McAleer IM, Packer MG, Kaplan GW, Scherz HC, Krous HF, Billman GF. Fertility index analysis in cryptorchidism. Journal of Urology 1995;153(4):1255-8.

Mengel W, Hienz HA, Sippe WG, Hecker WC. Studies on cryptorchidism: a comparison of histological findings in the germinative epithelium before and after the second year of life. Journal of Pediatric Surgery 1974;9(4):445-50.

Moller H, Prener A, Shakkebaek NE. Testicular cancer, cryptorchidism, inguinal hernia, testicular atrophy, and genital malformations: Case-control studies in Denmark. Cancer Causes & Control 1996;7(2):264-74.

Nagar H, Haddad R. Impact of early orchidopexy on testicular growth. British Journal of Urology 1997;80(2):334-5.

Park KH, Lee JH, Han JJ, Lee SD, Song SY. Histological evidences suggest recommending orchidopexy within the first year of life for children with unilateral inguinal cryptorchid testis. International Journal of Urology 2007; 14(7):616-21.

Pettersson A, Richiardi L, Nordenskjold A, Kaijser M, Akre O. Age at surgery for undescended testis and risk of testicular cancer. New England Journal of Medicine 2007;356(18):1835-41.

Pinczowski D, McLaughlin JK, Läckgren G, Adami HO, Persson I. Occurrence of testicular cancer in patients operated on for cryptorchidism and inguinal hernia. Journal of Urology 1991;146:1291-4.

Riebel T, Herrmann C, Wit J, Sellin S. Ultrasonographic late results after surgically treated cryptorchidism. Pediatric Radiology 2000;30(3):151-5.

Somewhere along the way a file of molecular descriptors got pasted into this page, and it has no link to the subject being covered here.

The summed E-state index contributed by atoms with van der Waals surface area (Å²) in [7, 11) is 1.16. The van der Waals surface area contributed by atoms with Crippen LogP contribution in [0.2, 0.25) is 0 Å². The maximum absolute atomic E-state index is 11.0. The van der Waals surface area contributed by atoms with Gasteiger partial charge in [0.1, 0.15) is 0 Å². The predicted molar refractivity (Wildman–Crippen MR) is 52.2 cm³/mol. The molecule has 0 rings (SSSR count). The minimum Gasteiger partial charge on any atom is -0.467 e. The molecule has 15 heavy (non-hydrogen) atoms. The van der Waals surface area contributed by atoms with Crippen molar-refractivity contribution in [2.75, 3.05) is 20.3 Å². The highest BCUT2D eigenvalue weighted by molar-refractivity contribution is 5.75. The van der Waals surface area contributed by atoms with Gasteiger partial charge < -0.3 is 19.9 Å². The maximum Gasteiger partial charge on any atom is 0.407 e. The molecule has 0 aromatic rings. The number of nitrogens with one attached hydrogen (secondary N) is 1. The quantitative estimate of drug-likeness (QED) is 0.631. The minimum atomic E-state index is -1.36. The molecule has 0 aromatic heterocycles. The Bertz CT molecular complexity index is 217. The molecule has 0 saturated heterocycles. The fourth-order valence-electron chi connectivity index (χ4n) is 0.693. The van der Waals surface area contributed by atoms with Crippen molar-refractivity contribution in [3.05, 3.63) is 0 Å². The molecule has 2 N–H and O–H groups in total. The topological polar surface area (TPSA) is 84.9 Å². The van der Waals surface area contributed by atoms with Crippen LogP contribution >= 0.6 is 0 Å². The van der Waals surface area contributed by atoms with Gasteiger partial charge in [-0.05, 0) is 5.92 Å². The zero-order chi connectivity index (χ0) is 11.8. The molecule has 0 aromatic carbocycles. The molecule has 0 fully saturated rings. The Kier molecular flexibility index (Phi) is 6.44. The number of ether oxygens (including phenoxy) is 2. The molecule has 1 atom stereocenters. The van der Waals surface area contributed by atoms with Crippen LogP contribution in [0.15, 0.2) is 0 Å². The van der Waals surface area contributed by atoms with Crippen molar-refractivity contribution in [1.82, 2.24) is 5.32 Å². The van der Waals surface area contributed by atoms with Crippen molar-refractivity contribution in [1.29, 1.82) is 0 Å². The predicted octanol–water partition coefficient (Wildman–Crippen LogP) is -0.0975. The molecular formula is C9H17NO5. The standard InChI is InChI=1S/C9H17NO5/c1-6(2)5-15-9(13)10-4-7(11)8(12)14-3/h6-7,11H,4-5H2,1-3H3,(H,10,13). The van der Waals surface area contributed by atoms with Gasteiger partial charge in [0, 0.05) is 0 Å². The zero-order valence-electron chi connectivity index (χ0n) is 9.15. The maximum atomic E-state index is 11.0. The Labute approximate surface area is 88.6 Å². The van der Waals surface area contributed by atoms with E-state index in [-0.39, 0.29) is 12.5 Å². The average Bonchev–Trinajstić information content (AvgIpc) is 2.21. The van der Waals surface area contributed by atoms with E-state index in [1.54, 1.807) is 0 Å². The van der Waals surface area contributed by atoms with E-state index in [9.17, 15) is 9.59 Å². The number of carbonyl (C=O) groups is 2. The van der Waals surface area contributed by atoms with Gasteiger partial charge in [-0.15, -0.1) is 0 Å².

Strader CH, Weiss NS, Daling JR, Karagas MR, McKnight B. Cryptorchism, orchiopexy, and the risk of testicular cancer. American Journal of Epidemiology 1988;127(5):1013-8.

Swerdlow AJ, Higgins CD, Pike MC. Risk of testicular cancer in cohort of boys with cryptorchidism. BMJ 1997;314(7093):1507-11.

Tasian GE, Hittelman AB, Kim GE, DiSandro MJ, Baskin LS. Age at orchiopexy and testis palpability predict germ and Leydig cell loss: clinical predictors of adverse histological features of cryptorchidism. Journal of Urology 2009;182(2):704-9.

Taskinen S, Hovatta O, Wikstrom S. Early treatment of cryptorchidism, semen quality and testicular endocrinology. Journal of Urology 1996;156(1):82-4.

Taskinen S, Wikstrom S. Effect of age at operation, location of testis and preoperative hormonal treatment on testicular growth after cryptorchidism. Journal of Urology 1997;158(2):471-3.

Trsinar B, Muravec UR. Fertility potential after unilateral and bilateral orchidopexy for cryptorchidism. World Journal of Urology 2009;27(4):513-9.

Wiser A, Raviv G, Weissenberg R, Elizur SE, Levron J, Machtinger R, Madgar I. Does age at orchidopexy impact on the results of testicular sperm extraction? Reproductive BioMedicine Online 2009;19(6):778-83.